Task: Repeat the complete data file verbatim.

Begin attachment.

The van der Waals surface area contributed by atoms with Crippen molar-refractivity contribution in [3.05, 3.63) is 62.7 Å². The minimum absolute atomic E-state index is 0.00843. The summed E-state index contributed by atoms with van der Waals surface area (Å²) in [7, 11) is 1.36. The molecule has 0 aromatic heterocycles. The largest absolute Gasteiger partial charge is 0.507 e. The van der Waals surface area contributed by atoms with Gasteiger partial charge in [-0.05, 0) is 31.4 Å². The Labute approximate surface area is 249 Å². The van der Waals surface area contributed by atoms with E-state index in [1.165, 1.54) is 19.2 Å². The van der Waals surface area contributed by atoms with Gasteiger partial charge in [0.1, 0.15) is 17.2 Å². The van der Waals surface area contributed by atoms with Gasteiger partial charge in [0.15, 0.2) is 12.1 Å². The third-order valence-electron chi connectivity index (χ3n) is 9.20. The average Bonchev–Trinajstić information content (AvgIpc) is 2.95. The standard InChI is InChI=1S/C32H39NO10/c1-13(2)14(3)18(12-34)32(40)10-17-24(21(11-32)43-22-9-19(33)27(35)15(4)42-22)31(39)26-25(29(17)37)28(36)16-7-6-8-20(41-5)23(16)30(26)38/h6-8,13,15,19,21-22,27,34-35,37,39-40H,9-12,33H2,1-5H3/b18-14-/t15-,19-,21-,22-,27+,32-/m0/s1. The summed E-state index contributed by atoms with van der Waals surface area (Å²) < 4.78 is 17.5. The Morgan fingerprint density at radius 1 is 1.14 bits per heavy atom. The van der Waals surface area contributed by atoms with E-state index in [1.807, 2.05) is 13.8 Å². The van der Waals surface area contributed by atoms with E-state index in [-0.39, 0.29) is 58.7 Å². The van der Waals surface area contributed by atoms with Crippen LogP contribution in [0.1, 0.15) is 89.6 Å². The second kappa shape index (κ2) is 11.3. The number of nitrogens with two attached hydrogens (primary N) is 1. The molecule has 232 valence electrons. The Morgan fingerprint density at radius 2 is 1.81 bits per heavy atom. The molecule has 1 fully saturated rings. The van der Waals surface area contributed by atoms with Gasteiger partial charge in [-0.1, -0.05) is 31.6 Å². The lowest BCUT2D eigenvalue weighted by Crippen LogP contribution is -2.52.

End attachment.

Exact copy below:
The van der Waals surface area contributed by atoms with Crippen molar-refractivity contribution in [3.05, 3.63) is 62.7 Å². The minimum absolute atomic E-state index is 0.00843. The summed E-state index contributed by atoms with van der Waals surface area (Å²) in [7, 11) is 1.36. The molecule has 0 aromatic heterocycles. The largest absolute Gasteiger partial charge is 0.507 e. The van der Waals surface area contributed by atoms with Gasteiger partial charge in [-0.05, 0) is 31.4 Å². The Labute approximate surface area is 249 Å². The van der Waals surface area contributed by atoms with E-state index in [1.165, 1.54) is 19.2 Å². The van der Waals surface area contributed by atoms with Gasteiger partial charge in [0.1, 0.15) is 17.2 Å². The van der Waals surface area contributed by atoms with Gasteiger partial charge in [0.15, 0.2) is 12.1 Å². The third-order valence-electron chi connectivity index (χ3n) is 9.20. The average Bonchev–Trinajstić information content (AvgIpc) is 2.95. The standard InChI is InChI=1S/C32H39NO10/c1-13(2)14(3)18(12-34)32(40)10-17-24(21(11-32)43-22-9-19(33)27(35)15(4)42-22)31(39)26-25(29(17)37)28(36)16-7-6-8-20(41-5)23(16)30(26)38/h6-8,13,15,19,21-22,27,34-35,37,39-40H,9-12,33H2,1-5H3/b18-14-/t15-,19-,21-,22-,27+,32-/m0/s1. The summed E-state index contributed by atoms with van der Waals surface area (Å²) < 4.78 is 17.5. The Morgan fingerprint density at radius 1 is 1.14 bits per heavy atom. The van der Waals surface area contributed by atoms with E-state index in [1.807, 2.05) is 13.8 Å². The van der Waals surface area contributed by atoms with E-state index in [-0.39, 0.29) is 58.7 Å². The van der Waals surface area contributed by atoms with Crippen LogP contribution in [0.1, 0.15) is 89.6 Å². The second kappa shape index (κ2) is 11.3. The number of nitrogens with two attached hydrogens (primary N) is 1. The molecule has 232 valence electrons. The Morgan fingerprint density at radius 2 is 1.81 bits per heavy atom. The molecule has 1 fully saturated rings. The van der Waals surface area contributed by atoms with Gasteiger partial charge in [-0.1, -0.05) is 31.6 Å². The lowest BCUT2D eigenvalue weighted by Crippen LogP contribution is -2.52.